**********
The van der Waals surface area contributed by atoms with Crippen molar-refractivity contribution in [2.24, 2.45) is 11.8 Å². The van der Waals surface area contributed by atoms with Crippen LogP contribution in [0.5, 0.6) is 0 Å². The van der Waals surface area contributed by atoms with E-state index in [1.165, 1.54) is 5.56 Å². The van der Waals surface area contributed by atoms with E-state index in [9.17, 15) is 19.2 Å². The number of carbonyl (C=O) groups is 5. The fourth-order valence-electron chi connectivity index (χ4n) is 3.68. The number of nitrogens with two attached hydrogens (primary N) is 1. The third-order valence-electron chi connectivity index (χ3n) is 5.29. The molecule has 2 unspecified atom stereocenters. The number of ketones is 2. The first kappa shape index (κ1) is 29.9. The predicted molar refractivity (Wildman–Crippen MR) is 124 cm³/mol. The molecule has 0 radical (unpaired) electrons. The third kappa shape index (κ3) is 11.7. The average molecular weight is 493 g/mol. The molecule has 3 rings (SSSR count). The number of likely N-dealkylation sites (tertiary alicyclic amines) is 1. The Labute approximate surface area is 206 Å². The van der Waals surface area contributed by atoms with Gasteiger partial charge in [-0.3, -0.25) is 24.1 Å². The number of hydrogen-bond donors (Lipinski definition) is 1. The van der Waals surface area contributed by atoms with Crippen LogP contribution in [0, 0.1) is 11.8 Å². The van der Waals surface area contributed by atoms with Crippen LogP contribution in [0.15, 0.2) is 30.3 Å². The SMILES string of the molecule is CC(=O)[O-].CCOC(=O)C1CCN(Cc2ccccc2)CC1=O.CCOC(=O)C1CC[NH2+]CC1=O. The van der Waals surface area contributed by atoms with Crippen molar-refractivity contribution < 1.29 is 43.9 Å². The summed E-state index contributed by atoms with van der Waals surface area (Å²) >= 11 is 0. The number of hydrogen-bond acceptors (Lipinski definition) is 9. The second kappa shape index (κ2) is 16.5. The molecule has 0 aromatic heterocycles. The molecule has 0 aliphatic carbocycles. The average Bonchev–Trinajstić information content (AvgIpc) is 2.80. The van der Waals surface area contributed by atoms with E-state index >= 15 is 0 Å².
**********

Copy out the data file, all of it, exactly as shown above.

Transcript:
The van der Waals surface area contributed by atoms with Crippen molar-refractivity contribution in [2.24, 2.45) is 11.8 Å². The van der Waals surface area contributed by atoms with Crippen LogP contribution in [0.5, 0.6) is 0 Å². The van der Waals surface area contributed by atoms with E-state index in [1.165, 1.54) is 5.56 Å². The van der Waals surface area contributed by atoms with E-state index in [9.17, 15) is 19.2 Å². The number of carbonyl (C=O) groups is 5. The fourth-order valence-electron chi connectivity index (χ4n) is 3.68. The number of nitrogens with two attached hydrogens (primary N) is 1. The third-order valence-electron chi connectivity index (χ3n) is 5.29. The molecule has 2 unspecified atom stereocenters. The number of ketones is 2. The first kappa shape index (κ1) is 29.9. The predicted molar refractivity (Wildman–Crippen MR) is 124 cm³/mol. The molecule has 0 radical (unpaired) electrons. The third kappa shape index (κ3) is 11.7. The average molecular weight is 493 g/mol. The molecule has 3 rings (SSSR count). The number of likely N-dealkylation sites (tertiary alicyclic amines) is 1. The Labute approximate surface area is 206 Å². The van der Waals surface area contributed by atoms with Gasteiger partial charge in [-0.3, -0.25) is 24.1 Å². The number of hydrogen-bond donors (Lipinski definition) is 1. The van der Waals surface area contributed by atoms with Crippen LogP contribution in [0, 0.1) is 11.8 Å². The van der Waals surface area contributed by atoms with Crippen LogP contribution in [0.15, 0.2) is 30.3 Å². The SMILES string of the molecule is CC(=O)[O-].CCOC(=O)C1CCN(Cc2ccccc2)CC1=O.CCOC(=O)C1CC[NH2+]CC1=O. The van der Waals surface area contributed by atoms with Crippen molar-refractivity contribution < 1.29 is 43.9 Å². The summed E-state index contributed by atoms with van der Waals surface area (Å²) >= 11 is 0. The number of hydrogen-bond acceptors (Lipinski definition) is 9. The second kappa shape index (κ2) is 16.5. The molecule has 0 aromatic heterocycles. The molecule has 0 aliphatic carbocycles. The average Bonchev–Trinajstić information content (AvgIpc) is 2.80. The van der Waals surface area contributed by atoms with E-state index >= 15 is 0 Å².